When someone sends you a invite in Outlook, you have 3 options: Accept , Tentative and Decline, but under Accept you have three more options:

  1. Edit the response before sending
  2. Send the response now
  3. Do not send a response

These meeting invitations mainly come from managers or upper management. Which Accept option should I choose? IMO every time I accept with Send a response now this might bother someone.

  • 5
    By sending a response, you simple confirm the appointment. You are not bothering the person. All of these seems to be valid options, depending on the situation. I use them all. When it is a new appointment I usually send repond. When a date of an appointment is being changed I usually do not send a response, unless I decline. This is just my opinion and how I do it. So not really suitable as an answer.
    – Jeroen
    Commented Jan 18, 2017 at 11:01
  • 2
    I would use "2" most of the time. If I were to want to say something, I would use "1." I probably would not use "3" just because I feel like it's always polite to RSVP. Think of it this way: you may feel like you're bothering the person, but you're saving the person the trouble of having to follow up with you, which to me, is more bothersome, especially in an employee from whom I would expect initiative. Commented Jan 18, 2017 at 11:04

1 Answer 1


When you accept, people rarely read any response text that's included. In other words, time spent on option 1, "Edit the response before sending", would be better spent elsewhere.

When you select option 2, the meeting organizer just gets a default, generic "Nofel is attending" message. If any at all. Many people filter those messages or set up Outlook to not show them to them.

In both cases, the organizer will see your status for the meeting (attending, possibly attending, not attending) if they look at the meeting details; I'm not sure if they will if you select option 3.

If you're declining, it may be reasonable to include a polite message as to why; usually I'll respond if I already have time out of the office scheduled.

If you're selecting the "Tentative" option, it is reasonable to ask for more detail about the meeting, how critical your attendance is for it, etc. Just because you received a meeting invite does not obligate you to attend - in some offices, if you accepted every meeting invite you'd never be at your desk!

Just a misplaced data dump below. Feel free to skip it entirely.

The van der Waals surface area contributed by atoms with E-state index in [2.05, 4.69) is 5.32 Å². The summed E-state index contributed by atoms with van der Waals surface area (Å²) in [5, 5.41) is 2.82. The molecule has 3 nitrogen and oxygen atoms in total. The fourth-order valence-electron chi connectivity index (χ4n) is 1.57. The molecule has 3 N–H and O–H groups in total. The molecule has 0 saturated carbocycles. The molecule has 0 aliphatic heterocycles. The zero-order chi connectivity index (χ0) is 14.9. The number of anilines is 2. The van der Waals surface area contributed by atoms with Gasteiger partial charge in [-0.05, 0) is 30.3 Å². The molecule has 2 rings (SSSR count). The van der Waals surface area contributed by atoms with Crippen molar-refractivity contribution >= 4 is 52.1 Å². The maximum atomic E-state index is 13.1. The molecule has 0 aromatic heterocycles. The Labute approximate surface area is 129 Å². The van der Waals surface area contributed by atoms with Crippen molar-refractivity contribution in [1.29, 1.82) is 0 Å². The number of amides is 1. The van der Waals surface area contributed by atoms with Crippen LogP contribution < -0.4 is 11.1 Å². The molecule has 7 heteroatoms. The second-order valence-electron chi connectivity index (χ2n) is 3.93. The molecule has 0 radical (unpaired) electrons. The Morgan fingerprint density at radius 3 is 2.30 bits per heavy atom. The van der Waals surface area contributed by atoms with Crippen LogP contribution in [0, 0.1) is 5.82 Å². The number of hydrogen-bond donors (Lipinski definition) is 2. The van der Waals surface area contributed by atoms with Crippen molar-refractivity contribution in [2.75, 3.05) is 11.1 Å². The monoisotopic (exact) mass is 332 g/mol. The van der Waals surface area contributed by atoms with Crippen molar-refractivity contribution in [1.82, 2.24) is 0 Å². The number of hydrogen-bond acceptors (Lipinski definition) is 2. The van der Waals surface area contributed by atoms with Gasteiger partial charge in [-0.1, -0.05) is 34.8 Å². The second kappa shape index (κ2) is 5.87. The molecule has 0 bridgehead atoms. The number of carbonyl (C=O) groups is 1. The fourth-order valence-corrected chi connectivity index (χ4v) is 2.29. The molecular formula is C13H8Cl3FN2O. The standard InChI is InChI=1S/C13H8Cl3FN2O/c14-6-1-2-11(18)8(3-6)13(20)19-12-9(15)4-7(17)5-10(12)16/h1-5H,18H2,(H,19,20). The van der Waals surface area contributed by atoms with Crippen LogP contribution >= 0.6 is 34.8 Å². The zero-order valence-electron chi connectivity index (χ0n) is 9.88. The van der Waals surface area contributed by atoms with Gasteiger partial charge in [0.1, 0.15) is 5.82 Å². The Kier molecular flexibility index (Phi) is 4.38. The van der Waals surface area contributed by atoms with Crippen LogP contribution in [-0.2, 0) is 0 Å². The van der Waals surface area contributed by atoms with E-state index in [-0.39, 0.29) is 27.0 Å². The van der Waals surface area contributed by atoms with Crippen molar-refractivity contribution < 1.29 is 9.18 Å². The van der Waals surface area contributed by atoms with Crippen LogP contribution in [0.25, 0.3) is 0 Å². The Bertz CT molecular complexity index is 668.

• Last time i decline/Tentative with a valid reason that i am very busy with deadline got me fired. So i don't know what goes into head of management.
    – user15704
    Commented Jan 18, 2017 at 14:13
  • @Nofel it may have been how you worded it. The other thing you can do there is pre-emptively block out time on your calendar to dedicate time to your deadline project(s) to lessen the chances of receiving an invite
    – alroc
    Commented Jan 18, 2017 at 15:34
  • 1
    @Nofel You got fired for declining a meeting request? That's either a bad company or you are missing out other story elements...
    – Draken
    Commented Jan 18, 2017 at 15:42
  • @Draken sure there were a bit other issues but as i work with other companies after that i can certainly see what kind of PM was he and how a PM really should be.
    – user15704
    Commented Jan 18, 2017 at 15:57
  • You seem to be using Outlook with an Exchange server. AFAIK, if you do not send a response, they would indeed view the status in the meeting, without needing an explicit email about that, as long as both of you are in the same company. Outlook would automatically update your status on the meeting (hosted on the same server as your mail). This won't work for invitations sent by external users, and Ourlook shouldn't be offering opiton 3 in those cases imho.
    – Ángel
    Commented Jun 27, 2020 at 0:14

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